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Publication numberUS5638400 A
Publication typeGrant
Application numberUS 08/563,439
Publication dateJun 10, 1997
Filing dateNov 24, 1995
Priority dateDec 15, 1992
Fee statusLapsed
Publication number08563439, 563439, US 5638400 A, US 5638400A, US-A-5638400, US5638400 A, US5638400A
InventorsTatsuya Yaguchi
Original AssigneeCanon Kabushiki Kaisha
Export CitationBiBTeX, EndNote, RefMan
External Links: USPTO, USPTO Assignment, Espacenet
Method for updating an equalization speed of an equalizer
US 5638400 A
Abstract
A receiver arranged in such a manner such that when a variation is detected in the level of a receiving signal, wherein the variation occurs due to an instant break of a line or the like, and thus the updating or equalization characteristics of an equalizer is stopped by setting a convergence factor to 0, if the level of the receiving signal recovers, thereby causing the equalization error to become small, the convergence factor is switched to a predetermined value so that updating of the equalization characteristics starts.
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Claims(17)
What is claimed is:
1. A method for updating an equalization speed of an equalizer having a plurality of characteristics, comprising the steps of:
receiving a signal via a line;
supplying the received signal to an equalizer;
judging whether the received signal is a modulation signal based on an equalization error; and
releasing a limitation on the equalization speed of the equalizer by setting a convergence factor when a level of the received signal is recovered and the modulation signal is received based on a judgment in said judging step.
2. A method according to claim 1, wherein the characteristics of the equalizer cannot be altered under the limitation.
3. A method according to claim 1, wherein the equalizer characteristics are updated in accordance with the product of the equalization error and the convergence factor.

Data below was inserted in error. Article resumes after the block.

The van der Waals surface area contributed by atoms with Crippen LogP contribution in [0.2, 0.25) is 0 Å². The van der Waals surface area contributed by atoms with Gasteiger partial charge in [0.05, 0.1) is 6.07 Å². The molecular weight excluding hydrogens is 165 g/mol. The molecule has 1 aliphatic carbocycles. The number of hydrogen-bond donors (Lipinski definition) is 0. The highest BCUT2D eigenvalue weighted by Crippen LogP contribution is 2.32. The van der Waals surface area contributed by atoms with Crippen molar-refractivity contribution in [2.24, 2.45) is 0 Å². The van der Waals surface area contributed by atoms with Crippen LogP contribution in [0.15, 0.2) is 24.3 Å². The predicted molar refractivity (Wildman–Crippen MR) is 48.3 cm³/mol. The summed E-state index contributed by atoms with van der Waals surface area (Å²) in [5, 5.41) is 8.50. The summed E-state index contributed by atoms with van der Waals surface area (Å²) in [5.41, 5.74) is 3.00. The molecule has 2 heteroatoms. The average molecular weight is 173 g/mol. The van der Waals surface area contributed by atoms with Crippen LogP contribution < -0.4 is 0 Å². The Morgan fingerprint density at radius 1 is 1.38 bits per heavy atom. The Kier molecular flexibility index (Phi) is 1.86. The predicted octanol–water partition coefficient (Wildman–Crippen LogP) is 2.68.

4. A receiver comprising:
receiving means for receiving a signal via a line;
equalizing means having a plurality of characteristics for equalizing the signal received by said receiving means;
processing means for processing the signal equalized by said equalizing means;
judging means for judging whether a signal received by said receiving means is a modulation signal, based on an equalization error of said equalizing means;
limiting means for limiting an equalization speed of said equalizing means by setting a convergence factor depending on a level of fluctuation of the received signal; and
releasing means for releasing a limitation on the equalization speed by said limiting means, depending on a judgement by said judging means.
5. A receiver according to claim 4, wherein said limiting means sets the convergence factor such that the characteristics of said equalizing means cannot be altered.
6. A receiver according to claim 4, wherein the characteristics of said equalizing means are updated depending on the product of the equalization error and the convergence factor.
7. A receiver according to claim 4, wherein said processing means performs interpretation processing on communication procedure signal data.
8. A receiver according to claim 4, wherein said processing means performs interpretation processing on facsimile procedure signal data.
9. A method for updating an equalization speed of an equalizer having a plurality of characteristics, comprising the steps of:
receiving a signal via a line;
supplying the received signal to the equalizer;
deciding the equalization error of the equalizer;
limiting the equalization speed of the equalizer by setting a convergence factor, depending on a level of fluctuation of the received signal; and